The ONLY way we can grow our program, continue to gather data and implement it nationally is through funding. 
The failure of the United States to adequately meet the mental health needs of its military veterans has been identified as a national crisis. Military Veterans are:
   -2-3 times more likely to commit suicide-- Twenty veterans commit suicide each day, a death rate that exceeds the number of combat deaths in Iraq and Afghanistan.
   -Experiencing rates of posttraumatic stress disorder (PTSD) far exceeding those of the general population. And an over-reliance on pharmacological treatments, along with the isolation commonly experienced by returning veterans, is compounded by dominant treatment approaches which adopt an illness-focused model rather than focusing on sources of resilience within veterans’ various communities. After all, up to 68% of veterans drop out of clinical treatment for PTSD.
   -4-6 times more likely to be homeless.
   -More likely to be addicted, and receive harsher, longer prison sentences

Combining these numbers places over 41 percent of the U.S. population in direct connected to the fate of Veterans. That is, 128.5 million Americans, are directly affected by the moods, behavior and actions of military Veterans:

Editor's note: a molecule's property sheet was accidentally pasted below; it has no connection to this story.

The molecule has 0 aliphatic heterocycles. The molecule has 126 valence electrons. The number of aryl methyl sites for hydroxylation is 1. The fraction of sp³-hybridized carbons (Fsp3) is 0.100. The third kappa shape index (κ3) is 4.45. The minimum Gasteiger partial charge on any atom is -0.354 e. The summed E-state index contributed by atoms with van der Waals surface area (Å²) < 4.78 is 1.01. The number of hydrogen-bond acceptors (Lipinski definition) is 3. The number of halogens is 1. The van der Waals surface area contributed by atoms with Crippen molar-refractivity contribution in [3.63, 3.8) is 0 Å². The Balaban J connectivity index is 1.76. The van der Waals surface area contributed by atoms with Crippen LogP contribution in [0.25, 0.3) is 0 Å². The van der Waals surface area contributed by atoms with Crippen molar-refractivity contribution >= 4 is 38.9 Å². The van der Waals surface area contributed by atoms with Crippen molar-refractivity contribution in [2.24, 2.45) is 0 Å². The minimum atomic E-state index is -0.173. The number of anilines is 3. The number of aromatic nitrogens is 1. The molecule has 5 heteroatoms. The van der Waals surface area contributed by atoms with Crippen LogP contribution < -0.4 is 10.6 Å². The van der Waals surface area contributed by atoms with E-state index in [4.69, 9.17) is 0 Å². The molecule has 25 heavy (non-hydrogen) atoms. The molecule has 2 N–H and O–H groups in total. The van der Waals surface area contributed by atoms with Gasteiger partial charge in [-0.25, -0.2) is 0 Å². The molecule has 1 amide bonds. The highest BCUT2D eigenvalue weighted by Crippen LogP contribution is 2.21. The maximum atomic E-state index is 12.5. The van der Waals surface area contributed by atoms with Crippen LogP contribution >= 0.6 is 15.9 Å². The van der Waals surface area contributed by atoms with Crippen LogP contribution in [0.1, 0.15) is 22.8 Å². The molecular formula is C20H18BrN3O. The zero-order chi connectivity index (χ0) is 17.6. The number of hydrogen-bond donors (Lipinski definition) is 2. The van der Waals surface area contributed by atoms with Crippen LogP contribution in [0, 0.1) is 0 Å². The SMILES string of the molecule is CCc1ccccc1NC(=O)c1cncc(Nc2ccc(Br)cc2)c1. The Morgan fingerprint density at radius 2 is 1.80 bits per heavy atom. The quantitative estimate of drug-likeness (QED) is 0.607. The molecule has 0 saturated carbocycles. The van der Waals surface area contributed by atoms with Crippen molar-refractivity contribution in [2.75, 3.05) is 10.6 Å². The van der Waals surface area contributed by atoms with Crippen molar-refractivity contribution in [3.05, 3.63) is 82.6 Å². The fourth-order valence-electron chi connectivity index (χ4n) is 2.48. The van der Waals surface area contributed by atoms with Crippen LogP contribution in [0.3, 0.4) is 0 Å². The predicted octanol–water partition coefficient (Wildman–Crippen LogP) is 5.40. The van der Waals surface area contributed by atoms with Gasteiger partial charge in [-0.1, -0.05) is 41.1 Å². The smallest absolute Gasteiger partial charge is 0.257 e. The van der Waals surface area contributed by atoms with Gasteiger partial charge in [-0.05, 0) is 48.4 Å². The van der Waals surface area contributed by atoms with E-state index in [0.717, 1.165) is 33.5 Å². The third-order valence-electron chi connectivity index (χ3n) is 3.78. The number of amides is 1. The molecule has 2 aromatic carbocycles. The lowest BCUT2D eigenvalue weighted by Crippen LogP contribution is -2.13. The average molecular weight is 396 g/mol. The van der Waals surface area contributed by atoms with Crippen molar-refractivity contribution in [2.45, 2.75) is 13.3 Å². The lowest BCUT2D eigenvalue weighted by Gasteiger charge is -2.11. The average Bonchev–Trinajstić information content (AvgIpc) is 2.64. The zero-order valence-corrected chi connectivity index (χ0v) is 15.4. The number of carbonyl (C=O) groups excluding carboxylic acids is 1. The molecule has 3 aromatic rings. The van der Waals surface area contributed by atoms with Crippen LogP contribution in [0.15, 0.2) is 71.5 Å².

Los Angeles Councilman and Veteran Bill Rosendahl (center) presents Stephan Wolfert (left) and Keith Jeffries a Certificate of Appreciation from the LA City Council for thier work with Shakespeare for Veterans. (Summer 2010)

·      How Will The Funds Be Used?
[4 courses in 3 communities for over 60 Vets and at least 4-6 trained DE-CRUITERS/Trainers] 

TRAVEL (Car Rental for travel of trainers from NYC to Saratoga Springs)
$1,050 ($150 (approximately) per week X 7 weeks)

FOOD (for trainers while traveling)
$700 (approximate) ($ 50/day X 2 days/week X 7 weeks)  
$10,000 ($250/Veteran-participant X 40 Veterans)
$2,000 ($25/Veteran-Control group/Survey X 2 Surveys/Vet X 40 Veterans)
$1,000 ($250/Veteran-Instructor-In-Training X 4)

SUBTOTAL $14,750

STIPENDs for Primary Trainers
$13,000  ($7,000/monthX2 months. Based on two months of a $80,000/year salary based on an "average minimum salary" to survive in NYC)

Grand Total =             $28,750

"The painful paradox is that fighting for one's country can render one unfit to be its citizen." (Jonathan Shay, Achilles In Vietnam)
(NY Times Feature Article on my work with Shakespeare & Veterans)

When men and women enlist in the military they have a Recruiter. The Recruiter helps with every aspect of enlistment, preparing men and women for life in the military. During military service, they are provided with everything that they need; food, shelter, clothing, pay, support and training. Further, the military wires them for war. The military converts citizens into a soldiers, sailors, marines and airmen. But when they exit the military, there is no De-Cruiter. There is no person to prepare them for life after the military; to help them leave the military behind and reintegrate into society.